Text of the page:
Roller Coaster Crusaders

An entire platoon of Knights and NPCs, 32 in all, invade the wizard’s castle, seeking to rescue the captive princess (how they would divide her up would have been an interesting story, unfortunately we never got to learn it, because . . .) they came to a mine shaft complete with carts. Rightfully deciding that the GM has watched too many movies, they expect that soon they will have to steer the carts at high speeds, so in order to minimize the dexterity rolls necessary, they link all the carts and characters together with a chain, so that only one person, the lead, needs to make the roll. Yet why they put the guy with the LOWEST dexterity in the lead is a riddle none of them could later answer, for one bad check caused a 12-car, 32-man pile up in the bowels of the castle. I think you could hear the evil wizard laughing all the way back in town.


Scumhunter Sucks

Somewhere in midtown Manhattan, gang warfare had just spread several city blocks, because the GM finally got a second map. And with gangs come super heroes, ready to set up shop and thwart all world-threatening crimes, like graffiti. This particular ‘hero’, known as ‘Scumhunter’, decided that HIS new base will be the auto wrecking yard. Exploiting a loophole that gives him millions of dollars, he proceeded to be build an indestructible dome over the yard, and then went about turning the wrecked cars into secret hero hot rods, despite the GM’s warnings that his future adventures would be ‘urban’, mostly against humans, and therefore points would be better spent in building intelligence and detective skills. But Scumhunter spent zero points in such matters that ‘a clever player can always compensate for’, and made himself and his base contenders for Zeus and Vahalla. Now, maybe the criminals would steer clear of this place, say, several city blocks clear, or maybe we’re just underestimating the level of crime in New York.

Finally, Scumhunter emerged and, well, began hunting scum. During his first five minutes on patrol, a wild chase began. Having dumped all his resources into guns and armour, his vehicle had little or no control at high speeds. What followed was a mathematical certainty, according to the laws of physics as presented by the game’s rules, if not those of our world. Scumhunter’s car lost control at a corner, careened two blocks aside, and he hit the thrusters just in time to also hit his indestructible dome, its impervious metal slope making a convenient ramp into the stratosphere.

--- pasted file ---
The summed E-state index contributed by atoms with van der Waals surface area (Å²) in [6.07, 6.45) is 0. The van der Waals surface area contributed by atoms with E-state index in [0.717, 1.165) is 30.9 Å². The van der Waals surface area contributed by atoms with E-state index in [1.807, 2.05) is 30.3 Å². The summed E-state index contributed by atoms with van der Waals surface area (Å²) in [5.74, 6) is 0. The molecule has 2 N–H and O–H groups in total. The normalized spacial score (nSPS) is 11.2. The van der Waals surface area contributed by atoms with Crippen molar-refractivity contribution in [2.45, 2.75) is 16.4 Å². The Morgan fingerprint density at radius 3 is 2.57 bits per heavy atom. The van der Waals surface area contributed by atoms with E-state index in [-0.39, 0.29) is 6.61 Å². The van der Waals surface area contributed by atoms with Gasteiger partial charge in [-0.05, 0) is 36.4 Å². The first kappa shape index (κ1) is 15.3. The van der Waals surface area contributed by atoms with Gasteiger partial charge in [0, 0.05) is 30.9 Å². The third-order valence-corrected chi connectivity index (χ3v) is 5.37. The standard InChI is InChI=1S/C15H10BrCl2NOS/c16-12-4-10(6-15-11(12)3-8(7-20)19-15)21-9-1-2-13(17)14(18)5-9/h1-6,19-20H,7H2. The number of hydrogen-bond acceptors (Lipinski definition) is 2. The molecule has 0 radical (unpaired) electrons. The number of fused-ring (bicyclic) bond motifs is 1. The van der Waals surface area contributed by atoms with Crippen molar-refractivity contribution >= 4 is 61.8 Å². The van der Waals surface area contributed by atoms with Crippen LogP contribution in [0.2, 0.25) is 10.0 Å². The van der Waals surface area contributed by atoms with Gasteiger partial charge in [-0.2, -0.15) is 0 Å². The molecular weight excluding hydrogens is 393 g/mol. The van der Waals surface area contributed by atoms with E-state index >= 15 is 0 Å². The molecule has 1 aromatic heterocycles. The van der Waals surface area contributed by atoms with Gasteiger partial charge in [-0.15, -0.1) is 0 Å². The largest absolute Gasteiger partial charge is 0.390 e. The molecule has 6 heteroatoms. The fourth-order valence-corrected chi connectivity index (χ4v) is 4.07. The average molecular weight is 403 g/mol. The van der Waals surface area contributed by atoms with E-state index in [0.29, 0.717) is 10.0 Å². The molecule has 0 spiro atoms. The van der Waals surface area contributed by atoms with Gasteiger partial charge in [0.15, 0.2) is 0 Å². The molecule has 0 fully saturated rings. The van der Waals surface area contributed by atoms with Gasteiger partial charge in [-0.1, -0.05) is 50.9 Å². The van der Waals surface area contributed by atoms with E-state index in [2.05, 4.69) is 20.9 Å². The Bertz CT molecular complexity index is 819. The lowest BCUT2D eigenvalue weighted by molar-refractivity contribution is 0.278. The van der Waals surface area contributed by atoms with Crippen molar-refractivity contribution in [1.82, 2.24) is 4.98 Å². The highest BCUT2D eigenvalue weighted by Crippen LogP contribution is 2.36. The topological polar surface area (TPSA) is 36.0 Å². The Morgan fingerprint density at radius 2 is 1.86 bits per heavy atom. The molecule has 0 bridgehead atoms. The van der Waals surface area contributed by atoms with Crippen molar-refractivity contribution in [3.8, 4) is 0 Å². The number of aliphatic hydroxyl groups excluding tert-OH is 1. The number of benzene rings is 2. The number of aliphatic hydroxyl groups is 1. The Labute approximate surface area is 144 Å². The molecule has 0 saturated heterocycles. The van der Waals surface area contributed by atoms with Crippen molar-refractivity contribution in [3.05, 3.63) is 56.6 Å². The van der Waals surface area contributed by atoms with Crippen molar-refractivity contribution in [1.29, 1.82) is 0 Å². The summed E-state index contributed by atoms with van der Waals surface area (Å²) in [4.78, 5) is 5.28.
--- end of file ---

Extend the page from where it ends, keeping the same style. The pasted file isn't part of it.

When Scumhunter finally fell to earth, he managed to live, though the ‘immortality’ rule did require him to be unconscious for several rounds—because he lacked ‘intelligence’ enough to regain his equilibrium any faster. During this time, the gangs came out in droves—all one guy of them, his gunbelt of spraypaint cans put to good use, as he proceeded to colorfully write ‘Scumhunter sucks’ on the side of both car and superdome, take his wallet and make a getaway—in a rather normal, broken down, earthly car.

And, of course, Scumhunter’s player forgot that ‘the color yellow’ was his one and only weakness (the price paid for such high abilities and powers), which was the primary color used by our friendly, neighborhood hood for making a big yellow stripe down Scumhunter’s back.


What’s This Lever Do?

Battlebiarki the Viking was leading a group of brave heroes through an ascending mountain maze, and near the top, they came to a 30’ square room, with a lever on the wall between the two doors. Battlebiarki just decided to pull it, causing the floor to fall away, dropping the entire party 11,000’ to their doom. Battlebiarki, meanwhile, hung on to the lever. And despite being only 15’ from the door, and trying to make a not-so-difficult dexterity check to leap for it, he decided to let go and drop, hoping that one of the party’s bodies below would have a better chance at breaking his fall than he would of making the dex-check. He seems to have overlooked the fact that a 2-mile fall would liquefy all the bodies upon impact. Nobody bothered to ask how he had intended to get back up the shaft even if he’d survived.